The world of software as a service is an increasingly complex one to navigate. With so many different types of cloud services, it is beneficial for us as marketers to understand the nuances of each of these entities to develop effective marketing strategies.
Cloud services are resources hosted by a third party that facilitate access and use of software, platforms, or infrastructure via the Internet to create cloud-native applications or the flexibility of working in the cloud. The flow and exchange of data are between the front-end user, who access the services using devices such as – desktops, laptops, mobile, or servers, to the back-end or provider system.
IaaS, FaaS, CaaS, PaaS & SaaS are the main subcategories of such cloud services, which we will further explore. You may find yourself a bit befuddled with these options, acronyms, and subtleties within the realm of as-a-service cloud services; what do they all mean, and most importantly, how do these differences impact us as marketers in the development of effective marketing strategies?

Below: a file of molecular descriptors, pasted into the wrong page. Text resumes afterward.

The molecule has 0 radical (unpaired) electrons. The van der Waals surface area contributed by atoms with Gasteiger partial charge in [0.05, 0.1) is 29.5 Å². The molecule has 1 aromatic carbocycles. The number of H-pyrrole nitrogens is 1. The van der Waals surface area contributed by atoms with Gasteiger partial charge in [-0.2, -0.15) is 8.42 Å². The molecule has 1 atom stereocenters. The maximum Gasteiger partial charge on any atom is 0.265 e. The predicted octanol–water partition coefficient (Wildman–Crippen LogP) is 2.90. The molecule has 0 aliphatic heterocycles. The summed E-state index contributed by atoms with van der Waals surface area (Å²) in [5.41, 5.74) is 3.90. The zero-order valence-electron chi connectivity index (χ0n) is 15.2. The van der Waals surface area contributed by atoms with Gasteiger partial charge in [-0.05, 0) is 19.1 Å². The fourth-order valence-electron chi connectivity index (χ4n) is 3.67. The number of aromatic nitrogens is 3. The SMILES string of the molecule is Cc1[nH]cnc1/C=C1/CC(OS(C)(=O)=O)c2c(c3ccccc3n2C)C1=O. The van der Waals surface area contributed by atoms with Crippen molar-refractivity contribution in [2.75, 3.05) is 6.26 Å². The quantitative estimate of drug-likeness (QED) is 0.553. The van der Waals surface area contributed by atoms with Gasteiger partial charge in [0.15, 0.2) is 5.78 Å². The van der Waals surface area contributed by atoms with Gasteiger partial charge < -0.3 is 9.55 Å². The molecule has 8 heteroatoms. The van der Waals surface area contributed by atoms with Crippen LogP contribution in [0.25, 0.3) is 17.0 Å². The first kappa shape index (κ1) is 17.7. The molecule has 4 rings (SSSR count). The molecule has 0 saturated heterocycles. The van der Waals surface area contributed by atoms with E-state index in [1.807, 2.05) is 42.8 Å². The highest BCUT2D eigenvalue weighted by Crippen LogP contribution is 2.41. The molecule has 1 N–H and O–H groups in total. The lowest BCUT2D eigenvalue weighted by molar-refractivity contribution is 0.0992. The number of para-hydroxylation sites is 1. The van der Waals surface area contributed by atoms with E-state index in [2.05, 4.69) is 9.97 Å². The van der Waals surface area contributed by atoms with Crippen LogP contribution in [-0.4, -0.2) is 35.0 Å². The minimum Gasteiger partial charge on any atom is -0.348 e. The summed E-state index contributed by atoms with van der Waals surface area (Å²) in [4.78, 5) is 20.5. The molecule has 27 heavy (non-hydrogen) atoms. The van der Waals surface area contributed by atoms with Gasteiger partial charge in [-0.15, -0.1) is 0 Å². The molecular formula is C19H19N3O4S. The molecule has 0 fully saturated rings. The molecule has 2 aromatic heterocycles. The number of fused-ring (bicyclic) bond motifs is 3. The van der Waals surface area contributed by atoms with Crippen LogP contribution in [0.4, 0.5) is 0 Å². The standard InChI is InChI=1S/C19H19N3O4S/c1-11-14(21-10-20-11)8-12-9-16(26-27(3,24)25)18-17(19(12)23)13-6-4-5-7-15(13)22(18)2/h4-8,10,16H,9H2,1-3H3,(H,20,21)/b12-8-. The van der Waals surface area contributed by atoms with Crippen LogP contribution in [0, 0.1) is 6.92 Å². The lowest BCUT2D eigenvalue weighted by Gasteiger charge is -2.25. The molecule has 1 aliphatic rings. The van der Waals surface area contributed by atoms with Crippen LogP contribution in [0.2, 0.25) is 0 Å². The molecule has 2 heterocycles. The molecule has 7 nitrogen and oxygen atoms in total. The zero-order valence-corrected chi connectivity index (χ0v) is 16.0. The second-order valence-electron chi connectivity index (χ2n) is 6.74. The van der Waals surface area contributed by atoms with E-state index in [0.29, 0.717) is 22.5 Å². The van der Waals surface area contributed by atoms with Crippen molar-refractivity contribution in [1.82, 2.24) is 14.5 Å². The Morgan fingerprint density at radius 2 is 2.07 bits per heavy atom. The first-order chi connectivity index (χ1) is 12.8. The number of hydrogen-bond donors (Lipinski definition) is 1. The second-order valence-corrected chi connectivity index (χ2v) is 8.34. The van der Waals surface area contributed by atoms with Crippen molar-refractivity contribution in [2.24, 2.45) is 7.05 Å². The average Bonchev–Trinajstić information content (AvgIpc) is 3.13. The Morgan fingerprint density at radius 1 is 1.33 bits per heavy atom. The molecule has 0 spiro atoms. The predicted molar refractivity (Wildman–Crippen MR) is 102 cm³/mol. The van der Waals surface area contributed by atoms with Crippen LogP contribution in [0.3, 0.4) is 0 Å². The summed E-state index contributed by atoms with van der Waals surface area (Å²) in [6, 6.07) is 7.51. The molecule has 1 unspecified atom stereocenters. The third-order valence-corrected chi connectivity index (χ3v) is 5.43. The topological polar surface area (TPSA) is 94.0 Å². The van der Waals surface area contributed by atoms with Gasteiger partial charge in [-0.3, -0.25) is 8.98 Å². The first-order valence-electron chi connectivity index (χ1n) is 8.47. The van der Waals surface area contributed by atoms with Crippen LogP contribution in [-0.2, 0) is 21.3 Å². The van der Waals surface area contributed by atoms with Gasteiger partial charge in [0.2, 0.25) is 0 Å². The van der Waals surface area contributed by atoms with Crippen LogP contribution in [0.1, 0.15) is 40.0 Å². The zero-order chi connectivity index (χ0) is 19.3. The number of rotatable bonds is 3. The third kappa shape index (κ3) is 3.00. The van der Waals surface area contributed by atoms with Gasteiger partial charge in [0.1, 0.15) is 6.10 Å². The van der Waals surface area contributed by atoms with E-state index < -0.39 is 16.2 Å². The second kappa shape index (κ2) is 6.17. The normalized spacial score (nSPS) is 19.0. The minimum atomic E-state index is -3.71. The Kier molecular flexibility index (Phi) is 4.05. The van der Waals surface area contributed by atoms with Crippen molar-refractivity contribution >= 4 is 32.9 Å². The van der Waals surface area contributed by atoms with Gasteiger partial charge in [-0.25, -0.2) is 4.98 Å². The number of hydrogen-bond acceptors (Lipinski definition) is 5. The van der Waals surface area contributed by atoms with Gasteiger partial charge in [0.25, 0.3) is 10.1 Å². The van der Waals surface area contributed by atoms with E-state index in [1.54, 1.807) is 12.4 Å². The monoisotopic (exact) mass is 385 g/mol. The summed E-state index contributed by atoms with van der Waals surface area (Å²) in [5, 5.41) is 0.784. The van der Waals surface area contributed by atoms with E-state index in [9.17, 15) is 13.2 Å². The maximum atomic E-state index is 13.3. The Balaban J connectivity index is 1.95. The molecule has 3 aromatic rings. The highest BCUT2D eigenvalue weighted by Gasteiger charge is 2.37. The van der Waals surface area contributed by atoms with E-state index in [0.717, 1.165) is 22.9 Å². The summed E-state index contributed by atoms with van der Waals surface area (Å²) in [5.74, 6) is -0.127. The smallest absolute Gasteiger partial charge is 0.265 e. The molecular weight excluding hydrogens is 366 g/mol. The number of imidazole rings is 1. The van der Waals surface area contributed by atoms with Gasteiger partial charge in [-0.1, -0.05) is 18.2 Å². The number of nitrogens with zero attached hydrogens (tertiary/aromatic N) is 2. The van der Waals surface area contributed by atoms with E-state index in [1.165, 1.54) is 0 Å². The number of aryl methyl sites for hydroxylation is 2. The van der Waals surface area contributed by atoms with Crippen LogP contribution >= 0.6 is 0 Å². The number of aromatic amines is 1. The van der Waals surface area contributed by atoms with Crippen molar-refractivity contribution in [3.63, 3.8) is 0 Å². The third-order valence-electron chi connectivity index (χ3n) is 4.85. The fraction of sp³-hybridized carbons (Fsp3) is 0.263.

Let’s start by exploring the associated meanings of each service.
CaaS or Container as a Service. Containers are options used for deploying and managing software in the cloud. As the name suggests, this service provides container-based virtualization that allows users who are typically software developers and IT departments to upload, organize, run, scale, manage and stop containers through a web portal interface.
Popular providers of this service are Docker Cloud, AWS ECS, and Azure ACI.
FaaS relates to the term – Function as a Service. With this option, the service provider handles the hardware and operating systems associated with hosting a software application. This change in structural responsibility allows the user to maintain focus on scripting and executing the supporting code needed for their application.
FaaS is an on-demand, pay-per-use service. Functions are triggered by a specific action or event taken on an application. Once that action is complete, it stops, so no background activity is being run. Examples are IBM Cloud Functions, AWS Lambda, and Google Cloud Functions.
Another on-demand service of the bunch is – Infrastructure as a service, or IaaS, like FaaS. With this option, service providers host some of the main infrastructures a business would typically house in their on-site IT data centers, such as storage, server, and networking resources, and delivers them as virtual services.
You’ve maybe heard of some of them – Digital Ocean, Linode, and Rackspace.
PaaS, which is a platform as a service, is a serverless option for businesses that eliminates the need for building, housing, and maintaining complex infrastructure. It offers a platform for developing, running, and managing applications via the cloud.
Service providers for this solution include AWS, Azure, Google Cloud, and IBM Cloud.